From Our 2008 Archives
U.S. Cancer Deaths Up in 2005
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5,424 More People Died of Cancer in 2005 Than in 2004, but Cancer Death Rate Far Lower Than in 1990
Reviewed By Louise Chang, MD
Feb. 20, 2008 -- New cancer statistics show a rise in cancer deaths in 2005 and an overall drop in the cancer death rate since 1990.
In 2005, a total of 559,312 people in the U.S died of cancer. That's 5,424 more people than in 2004, according to the American Cancer Society.
But the American Cancer Society also notes that the big picture shows that the cancer death rate declined by about 18% for men and 10% for women between the early 1990s and 2004.
"The increase in the number of cancer deaths in 2005 after two years of historic declines should not obscure the fact that cancer death rates continue to drop, reflecting the enormous progress that has been made against cancer during the past 15 years," John R. Seffrin, PhD, chief executive officer of the American Cancer Society, says in a news release.
Seffrin notes that although the decline in the cancer death rate slowed in 2005, "the fact remains that cancer mortality rates continue to drop, and they're doing so at a rate fast enough that over half a million deaths from cancer were averted between 1990/1991 and 2004."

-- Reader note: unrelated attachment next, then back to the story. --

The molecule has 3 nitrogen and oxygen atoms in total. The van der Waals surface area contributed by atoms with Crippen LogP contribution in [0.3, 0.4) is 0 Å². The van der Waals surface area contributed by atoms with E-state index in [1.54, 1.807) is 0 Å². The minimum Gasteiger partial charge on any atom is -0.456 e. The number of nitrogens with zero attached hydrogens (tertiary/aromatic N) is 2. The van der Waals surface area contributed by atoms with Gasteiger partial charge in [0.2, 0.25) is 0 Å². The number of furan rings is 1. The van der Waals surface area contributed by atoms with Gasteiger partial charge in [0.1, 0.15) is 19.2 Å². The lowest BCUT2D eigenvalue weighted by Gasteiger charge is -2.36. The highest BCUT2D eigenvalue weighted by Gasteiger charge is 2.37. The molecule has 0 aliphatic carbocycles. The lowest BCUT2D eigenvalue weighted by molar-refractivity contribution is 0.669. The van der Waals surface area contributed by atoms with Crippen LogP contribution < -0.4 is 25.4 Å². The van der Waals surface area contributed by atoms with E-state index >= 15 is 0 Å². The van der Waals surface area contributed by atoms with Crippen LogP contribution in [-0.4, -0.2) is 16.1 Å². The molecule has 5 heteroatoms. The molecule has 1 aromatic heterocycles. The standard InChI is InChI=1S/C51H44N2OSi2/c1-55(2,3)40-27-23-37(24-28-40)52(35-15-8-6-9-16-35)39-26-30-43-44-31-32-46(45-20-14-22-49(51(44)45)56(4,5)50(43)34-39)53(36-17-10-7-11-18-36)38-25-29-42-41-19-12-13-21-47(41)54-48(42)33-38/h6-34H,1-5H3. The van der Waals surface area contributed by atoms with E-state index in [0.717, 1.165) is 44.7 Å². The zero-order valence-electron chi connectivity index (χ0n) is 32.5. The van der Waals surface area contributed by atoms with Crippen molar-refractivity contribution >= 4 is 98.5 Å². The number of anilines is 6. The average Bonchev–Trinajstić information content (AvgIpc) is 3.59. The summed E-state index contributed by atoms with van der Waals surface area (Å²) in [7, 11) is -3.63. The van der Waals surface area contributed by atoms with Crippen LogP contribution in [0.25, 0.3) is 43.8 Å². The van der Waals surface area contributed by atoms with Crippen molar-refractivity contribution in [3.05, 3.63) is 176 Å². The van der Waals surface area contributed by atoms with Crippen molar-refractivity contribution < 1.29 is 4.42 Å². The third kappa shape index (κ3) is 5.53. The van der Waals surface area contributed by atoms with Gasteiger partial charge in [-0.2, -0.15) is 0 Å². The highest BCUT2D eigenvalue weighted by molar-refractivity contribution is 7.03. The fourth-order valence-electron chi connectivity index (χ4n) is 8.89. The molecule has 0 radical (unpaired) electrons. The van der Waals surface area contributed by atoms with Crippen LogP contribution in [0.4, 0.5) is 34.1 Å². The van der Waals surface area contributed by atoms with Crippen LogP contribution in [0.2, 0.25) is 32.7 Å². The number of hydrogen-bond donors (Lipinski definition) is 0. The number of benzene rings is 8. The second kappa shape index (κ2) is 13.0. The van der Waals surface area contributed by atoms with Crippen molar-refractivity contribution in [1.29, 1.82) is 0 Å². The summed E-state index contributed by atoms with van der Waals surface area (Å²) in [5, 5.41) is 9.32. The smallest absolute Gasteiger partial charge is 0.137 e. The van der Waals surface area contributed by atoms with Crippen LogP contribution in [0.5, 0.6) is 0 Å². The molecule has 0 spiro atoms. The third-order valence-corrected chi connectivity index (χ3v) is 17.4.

The new cancer statistics appear in the American Cancer Society's report "Cancer Facts & Figures 2008" and in the March/April edition of CA: A Cancer Journal for Clinicians.
Men's Leading Cancers
For men, the top three causes of cancer death are:
Not counting nonmelanoma skin cancer, men's most common new cancer cases are:
Women's Leading Cancers
The top causes of cancer death for women are:
Not counting nonmelanoma skin cancer, women's most common new cancer cases are:
Racial Gaps in Cancer
Cancer continues to take a heavier toll on African-Americans than whites, the report shows.
"African Americans are more likely to develop and die from cancer than any other racial or ethnic group," states the report. "The death rate for cancer among African American males is about 37% higher than among white males; for African American females, it is about 17% higher."
Most cancers are less common among Hispanics, Asian-Americans, and Pacific Islanders than among whites. But there are exceptions.
Compared with whites, Hispanics have higher rates of cervical, liver, and stomach cancer. Liver and stomach cancers are more common among Asian-Americans and Pacific Islanders than any other racial or ethnic group.
American Indians and Alaska Natives have the highest rate of kidney cancer cases and deaths from kidney cancer, the report also shows.
Regardless of a person's background, the American Cancer Society stresses the importance of leading a healthy lifestyle to lower cancer risk and following guidelines for cancer screening.
SOURCES: American Cancer Society: "Cancer Facts & Figures 2008." Jemal, A. CA: A Cancer Journal for Clinicians, March/April 2008; vol 58: pp 71-96. News release, American Cancer Society.
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